Small Businesses Play a Vital Role in Alaska’s Economy
WASHINGTON, D.C. — Today the Office of Advocacy released the annual Small Business Profiles for the States and Territories. This is the 16th year Advocacy has published a state-by-state profile of American small business for all 50 states, the District of Columbia, and U.S. territories. The profiles are an invaluable resource for small businesses, legislators, academics, government officials, and policymakers in each state. The Alaska profile uses the most recent data available to provide details about the state’s small business employment; business starts and closings; bank lending; business ownership by minorities, women, and veterans; and firm and employment change by major industry and firm size.
“Small businesses are the foundation of economic growth in Alaska and in our nation” said Dr. Winslow Sargeant, Chief Counsel for Advocacy. “By supporting policies that promote innovation and entrepreneurship, we help small businesses tackle these challenging economic times. These statistics are a resource for a path to economic growth.”
Here are some highlights from Alaska’s small business profile:
• There were 66,975 small businesses in Alaska in 2009. Of these, 15,838 were employers and they accounted for 51.7 percent of private sector jobs in the state. Small firms made up 96.5 percent of the state’s employers.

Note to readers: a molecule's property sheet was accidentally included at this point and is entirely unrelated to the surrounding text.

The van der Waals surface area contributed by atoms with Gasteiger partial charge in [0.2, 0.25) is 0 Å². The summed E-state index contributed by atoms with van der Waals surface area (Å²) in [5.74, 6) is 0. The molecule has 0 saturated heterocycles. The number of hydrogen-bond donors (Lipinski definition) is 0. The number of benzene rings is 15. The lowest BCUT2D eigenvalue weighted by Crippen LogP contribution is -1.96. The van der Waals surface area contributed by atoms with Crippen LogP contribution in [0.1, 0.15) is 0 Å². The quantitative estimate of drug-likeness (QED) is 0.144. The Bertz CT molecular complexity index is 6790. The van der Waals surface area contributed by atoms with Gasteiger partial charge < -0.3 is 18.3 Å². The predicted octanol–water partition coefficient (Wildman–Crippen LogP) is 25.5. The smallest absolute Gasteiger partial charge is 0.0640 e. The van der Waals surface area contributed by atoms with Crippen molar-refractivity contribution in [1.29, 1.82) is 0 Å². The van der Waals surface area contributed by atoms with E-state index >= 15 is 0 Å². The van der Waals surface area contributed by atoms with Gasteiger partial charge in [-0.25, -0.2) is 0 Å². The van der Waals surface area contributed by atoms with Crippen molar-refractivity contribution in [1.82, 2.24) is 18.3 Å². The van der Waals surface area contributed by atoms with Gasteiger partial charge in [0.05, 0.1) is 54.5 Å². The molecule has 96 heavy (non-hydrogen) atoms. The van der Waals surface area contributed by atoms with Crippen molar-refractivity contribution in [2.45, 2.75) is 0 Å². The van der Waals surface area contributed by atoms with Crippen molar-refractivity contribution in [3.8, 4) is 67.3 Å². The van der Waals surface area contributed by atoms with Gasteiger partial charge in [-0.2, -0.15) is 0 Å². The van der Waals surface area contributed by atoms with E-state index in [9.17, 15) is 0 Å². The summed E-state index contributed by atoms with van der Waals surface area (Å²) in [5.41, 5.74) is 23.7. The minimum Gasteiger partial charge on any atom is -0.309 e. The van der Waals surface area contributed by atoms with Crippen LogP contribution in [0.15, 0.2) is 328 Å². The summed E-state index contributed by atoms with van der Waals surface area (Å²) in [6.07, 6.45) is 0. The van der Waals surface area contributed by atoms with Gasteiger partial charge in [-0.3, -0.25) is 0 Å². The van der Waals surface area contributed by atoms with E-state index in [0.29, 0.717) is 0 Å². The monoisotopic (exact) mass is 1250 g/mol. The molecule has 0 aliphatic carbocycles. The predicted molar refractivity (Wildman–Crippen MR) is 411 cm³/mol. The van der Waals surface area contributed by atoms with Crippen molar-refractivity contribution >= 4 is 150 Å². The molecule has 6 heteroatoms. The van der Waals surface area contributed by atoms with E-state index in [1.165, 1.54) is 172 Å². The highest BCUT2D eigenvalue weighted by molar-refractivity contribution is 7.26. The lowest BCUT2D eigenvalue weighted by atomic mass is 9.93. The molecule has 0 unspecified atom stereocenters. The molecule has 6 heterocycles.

• Throughout 2010, the number of opening establishments was lower than closing establishments but the net employment change from this turnover was positive.
• Alaska’s real gross state product decreased 5.9 percent and private-sector employment increased 0.8 percent percent in 2010. By comparison, real GDP in the United States decreased 1.3 percent and private sector employment declined by 0.8 percent.
• Self-employment in Alaska declined over the last decade. Minority self-employment fared the best compared with other demographic groups during the decade.
State profiles from previous years are available at http://archive.sba.gov/advo/
For more information and a complete copy of the current state and territory small business profiles, visit the Office of Advocacy website at http://www.sba.gov/advocacy/
The Office of Advocacy of the U.S. Small Business Administration (SBA) is an independent voice for small business within the federal government. The presidentially appointed Chief Counsel for Advocacy advances the views, concerns, and interests of small business before Congress, the White House, federal agencies, federal courts, and state policymakers. Regional advocates and an office in Washington, D.C., support the Chief Counsel’s efforts. For more information, visit http://www.sba.gov/advocacy, or call (202) 205-6533.